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# Lab 2: Three Phase Induction Motor

Introduction
An induction motor is coupled to a permanent magnet DC generator which acts as a
load to the induction motor. Torque is induced in the DC generator proportional to the
current flowing in the DC generator armature. This torque will load the induction
motor.

The output power from the induction motor Pout can be assumed to be linearly related
to the output power from the DC generator (VDC x IDC) by:

## Pout = n(VDC IDC)

Hence, ignoring the rotational losses, the torque induced by the induction motor is
(m is the motor speed):

ind =

## Figure 2 : Photo shows all the connections.

Result
Set 1
Resistance Phase Phase Total Speed, DC DC Power
(Ohm) Voltage, Current, Power (RPM) Voltage, Current, Out,(Watt)
(Volts) (Amps) (Watts) (Volts) (Amps)
1000 69.30 0.460 22 1056 136.9 0.137 18.755
500 68.80 0.583 31 1002 128.3 0.258 33.101
333 68.20 0.720 39 935 118.3 0.353 41.760
250 67.60 0.860 47 859 106.5 0.424 45.156
200 67.20 0.990 54 760 93.5 0.464 43.384
100 66.00 1.285 66 470 47.5 0.470 22.325
66 65.90 1.342 68 365 30.1 0.446 13.425
Table 1
Power Speed, Torque Slip
0.415344583 110.58 0.169608428 0.311154684 0.296
0.733045442 104.93 0.315461736 0.578729476 0.332
0.924791833 97.91 0.426513124 0.940525918 0.376667
1 89.95 0.502012229 0.920965179 0.427333
0.96075826 79.59 0.545093605 1 0.493333
0.494397201 49.23 0.453483648 0.831937202 0.686667
0.297293826 38.22 0.351245421 0.644376339 0.756667
Table 2

## Power (Normalized) VS Speed and Torque

1.2 (Normalized) VS Speed Graph
1

0.8

0.6

Power(Normalized)
0.4
Torque(Normalized)

0.2

0
0 20 40 60 80 100 120

Figure 3
Set 2
Resistance Phase Phase Total Speed, DC DC Power
(Ohm) Voltage, Current, Power (RPM) Voltage, Current, Out,(Watt)
(Volts) (Amps) (Watts) (Volts) (Amps)
1000 69.60 0.311 46 1401 117.8 0.118 13.900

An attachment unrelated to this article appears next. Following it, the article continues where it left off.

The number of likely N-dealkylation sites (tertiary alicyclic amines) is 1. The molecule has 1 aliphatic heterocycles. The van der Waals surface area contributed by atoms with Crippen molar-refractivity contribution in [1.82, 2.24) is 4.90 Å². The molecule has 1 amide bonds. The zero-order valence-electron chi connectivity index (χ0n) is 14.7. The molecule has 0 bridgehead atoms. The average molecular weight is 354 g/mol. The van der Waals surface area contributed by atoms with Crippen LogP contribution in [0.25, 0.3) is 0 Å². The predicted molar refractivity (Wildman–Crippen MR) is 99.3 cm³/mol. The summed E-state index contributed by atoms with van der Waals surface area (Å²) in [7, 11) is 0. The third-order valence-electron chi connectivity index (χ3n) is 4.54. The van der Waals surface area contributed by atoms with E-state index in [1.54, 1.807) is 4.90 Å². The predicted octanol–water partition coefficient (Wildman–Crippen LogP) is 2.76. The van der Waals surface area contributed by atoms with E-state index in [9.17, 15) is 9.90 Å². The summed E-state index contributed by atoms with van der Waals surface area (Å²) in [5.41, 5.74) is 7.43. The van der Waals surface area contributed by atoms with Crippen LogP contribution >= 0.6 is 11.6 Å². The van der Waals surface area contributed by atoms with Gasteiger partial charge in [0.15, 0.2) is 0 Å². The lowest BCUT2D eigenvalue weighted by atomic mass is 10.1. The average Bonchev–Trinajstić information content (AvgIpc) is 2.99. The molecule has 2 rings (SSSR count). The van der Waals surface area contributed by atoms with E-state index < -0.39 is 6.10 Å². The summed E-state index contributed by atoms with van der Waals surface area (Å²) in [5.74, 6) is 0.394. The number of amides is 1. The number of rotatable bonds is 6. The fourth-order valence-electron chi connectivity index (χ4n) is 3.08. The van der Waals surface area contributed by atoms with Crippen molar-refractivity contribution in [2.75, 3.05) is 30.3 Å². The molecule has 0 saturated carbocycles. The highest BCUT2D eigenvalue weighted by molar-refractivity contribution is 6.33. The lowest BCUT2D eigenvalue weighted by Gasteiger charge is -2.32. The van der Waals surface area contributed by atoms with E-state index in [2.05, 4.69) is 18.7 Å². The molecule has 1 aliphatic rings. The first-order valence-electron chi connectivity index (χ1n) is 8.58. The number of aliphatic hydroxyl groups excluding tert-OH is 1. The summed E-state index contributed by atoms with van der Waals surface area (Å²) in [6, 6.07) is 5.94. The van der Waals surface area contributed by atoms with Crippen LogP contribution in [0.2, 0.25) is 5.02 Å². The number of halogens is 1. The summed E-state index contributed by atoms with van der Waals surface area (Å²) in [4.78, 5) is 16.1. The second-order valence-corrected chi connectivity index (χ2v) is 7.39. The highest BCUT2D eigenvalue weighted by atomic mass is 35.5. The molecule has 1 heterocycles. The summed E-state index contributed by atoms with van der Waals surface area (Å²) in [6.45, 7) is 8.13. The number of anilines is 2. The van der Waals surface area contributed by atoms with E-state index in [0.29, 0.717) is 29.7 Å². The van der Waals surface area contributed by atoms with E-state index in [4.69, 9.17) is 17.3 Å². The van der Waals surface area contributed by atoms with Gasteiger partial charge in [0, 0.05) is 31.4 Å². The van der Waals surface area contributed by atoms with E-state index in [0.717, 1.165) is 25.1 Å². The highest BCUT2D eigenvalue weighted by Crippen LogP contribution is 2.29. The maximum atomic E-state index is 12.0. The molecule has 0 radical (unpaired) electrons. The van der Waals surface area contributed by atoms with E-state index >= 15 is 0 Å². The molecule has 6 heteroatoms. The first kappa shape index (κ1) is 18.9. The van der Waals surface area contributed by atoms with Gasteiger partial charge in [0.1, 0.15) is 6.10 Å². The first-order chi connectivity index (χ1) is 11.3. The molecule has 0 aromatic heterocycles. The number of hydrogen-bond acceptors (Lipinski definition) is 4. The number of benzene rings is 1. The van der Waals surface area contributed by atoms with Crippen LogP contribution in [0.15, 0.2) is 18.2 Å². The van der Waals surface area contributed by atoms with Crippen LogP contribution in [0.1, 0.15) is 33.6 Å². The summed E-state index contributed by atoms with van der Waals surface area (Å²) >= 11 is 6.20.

500 69.50 0.372 60 1358 113.6 0.228 25.901
333 69.20 0.443 75 1306 108.8 0.327 35.578
250 69.10 0.520 89 1249 103.5 0.413 42.746
200 69.00 0.597 102 1182 97.5 0.488 47.580
100 68.20 0.930 152 755 60.0 0.600 36.000
66 68.00 1.026 164 486 37.3 0.557 20.776
Table 3
Power Speed, Torque Slip
0.292148 146.73 0.094735 0.208074 0.90218
0.544363 142.23 0.182105 0.399973 0.90518
0.747743 136.78 0.260108 0.571298 0.90881333
0.898392 130.81 0.326775 0.717726 0.91279333
1 123.79 0.384361 0.844205 0.91479333
0.756620 79.07 0.455293 1 0.94728667
0.436656 50.90 0.408175 0.896510 0.96606667
Table 4

## Power (Normalized) VS Speed and Torque

1.2 (Normalized) VS Speed Graph
1

0.8

0.6

Power(Normalized)
0.4
Torque(Normalized)

0.2

0
0 20 40 60 80 100 120 140 160

Figure 4
Discussion and Conclusion
In theory, the torque-speed curve is nearly linear between no load and full load. The
rotor resistance is significantly higher than the rotor reactance, hence the rotor current,
the rotor magnetic field, and the induced torque increase linearly with increasing slip.

When under no load or the rotor turns at synchronous speed, the slip becomes zero,
whereas at full load or when the rotor is stationary, the slip value becomes one. If
rotor speeds beyond the synchronous speed, the torque becomes negative and the
machine will stop and starts to act as a generator.

The speed at maximum torque is highly affected by the rotor resistance although
maximum torque is independent of the rotor resistance. As the rotor resistance
increases, the pullout speeds of the motor decrease. The curves of power output
versus speed will be similar to those of torque versus speed.

We have taken 2 set of data from two trials with different motors. The results from
both experiments show similar results however slightly difference occurred. This may
be due to the continuous rotating that produce heat that affect the experiment and
different motor performs different specifications. Figure 3 and Figure 4 show the
characteristic of torque-speed and power-speed curves which are similar as predicted.
The maximum power occurs at a slightly higher rotor speed than the maximum torque.
The output is plotted relative to the motor speed since the torque and power output
obtained from the experiment is normalized.

In conclusion, this lab experiment was successful when the results calculated match
the theory. The results can be improved if more switches on the resistive load box are
used. This would further reduce the increments between the resistive values and result
to obtain a smoother graph.

Contribution
Lee Zi Qiang Introduction and Graphs
Ding Teck Kang - Discussions and Conclusion
Lim Beng Hooi Discussions and Conclusion
Chan Su Ming - Figures
Mohammed Khondhokar Isteak Ahamed Tables